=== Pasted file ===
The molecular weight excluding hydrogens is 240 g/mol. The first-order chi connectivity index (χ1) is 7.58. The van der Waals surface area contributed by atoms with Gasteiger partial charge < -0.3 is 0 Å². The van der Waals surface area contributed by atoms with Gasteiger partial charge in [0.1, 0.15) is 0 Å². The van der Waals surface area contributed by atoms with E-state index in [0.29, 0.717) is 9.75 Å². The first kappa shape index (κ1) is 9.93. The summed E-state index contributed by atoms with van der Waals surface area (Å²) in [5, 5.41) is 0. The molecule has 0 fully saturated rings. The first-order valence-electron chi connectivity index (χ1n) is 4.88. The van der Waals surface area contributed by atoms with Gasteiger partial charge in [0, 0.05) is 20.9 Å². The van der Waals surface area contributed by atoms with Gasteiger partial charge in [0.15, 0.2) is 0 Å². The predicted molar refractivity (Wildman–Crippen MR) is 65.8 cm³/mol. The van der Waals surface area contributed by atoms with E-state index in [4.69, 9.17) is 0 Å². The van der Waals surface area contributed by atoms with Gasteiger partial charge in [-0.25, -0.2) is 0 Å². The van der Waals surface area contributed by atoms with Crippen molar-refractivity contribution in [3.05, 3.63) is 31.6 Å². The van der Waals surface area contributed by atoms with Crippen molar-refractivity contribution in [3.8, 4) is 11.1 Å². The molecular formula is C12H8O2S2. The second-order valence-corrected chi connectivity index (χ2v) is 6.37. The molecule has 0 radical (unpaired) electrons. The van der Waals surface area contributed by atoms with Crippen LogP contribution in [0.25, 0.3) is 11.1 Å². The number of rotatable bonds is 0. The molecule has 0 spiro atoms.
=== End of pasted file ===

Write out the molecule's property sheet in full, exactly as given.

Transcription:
The molecular weight excluding hydrogens is 240 g/mol. The first-order chi connectivity index (χ1) is 7.58. The van der Waals surface area contributed by atoms with Gasteiger partial charge < -0.3 is 0 Å². The van der Waals surface area contributed by atoms with Gasteiger partial charge in [0.1, 0.15) is 0 Å². The van der Waals surface area contributed by atoms with E-state index in [0.29, 0.717) is 9.75 Å². The first kappa shape index (κ1) is 9.93. The summed E-state index contributed by atoms with van der Waals surface area (Å²) in [5, 5.41) is 0. The molecule has 0 fully saturated rings. The first-order valence-electron chi connectivity index (χ1n) is 4.88. The van der Waals surface area contributed by atoms with Gasteiger partial charge in [0, 0.05) is 20.9 Å². The van der Waals surface area contributed by atoms with Gasteiger partial charge in [0.15, 0.2) is 0 Å². The predicted molar refractivity (Wildman–Crippen MR) is 65.8 cm³/mol. The van der Waals surface area contributed by atoms with E-state index in [4.69, 9.17) is 0 Å². The van der Waals surface area contributed by atoms with Gasteiger partial charge in [-0.25, -0.2) is 0 Å². The van der Waals surface area contributed by atoms with Crippen molar-refractivity contribution in [3.05, 3.63) is 31.6 Å². The van der Waals surface area contributed by atoms with Crippen molar-refractivity contribution in [3.8, 4) is 11.1 Å². The molecular formula is C12H8O2S2. The second-order valence-corrected chi connectivity index (χ2v) is 6.37. The molecule has 0 radical (unpaired) electrons. The van der Waals surface area contributed by atoms with Crippen LogP contribution in [0.25, 0.3) is 11.1 Å². The number of rotatable bonds is 0. The molecule has 0 spiro atoms.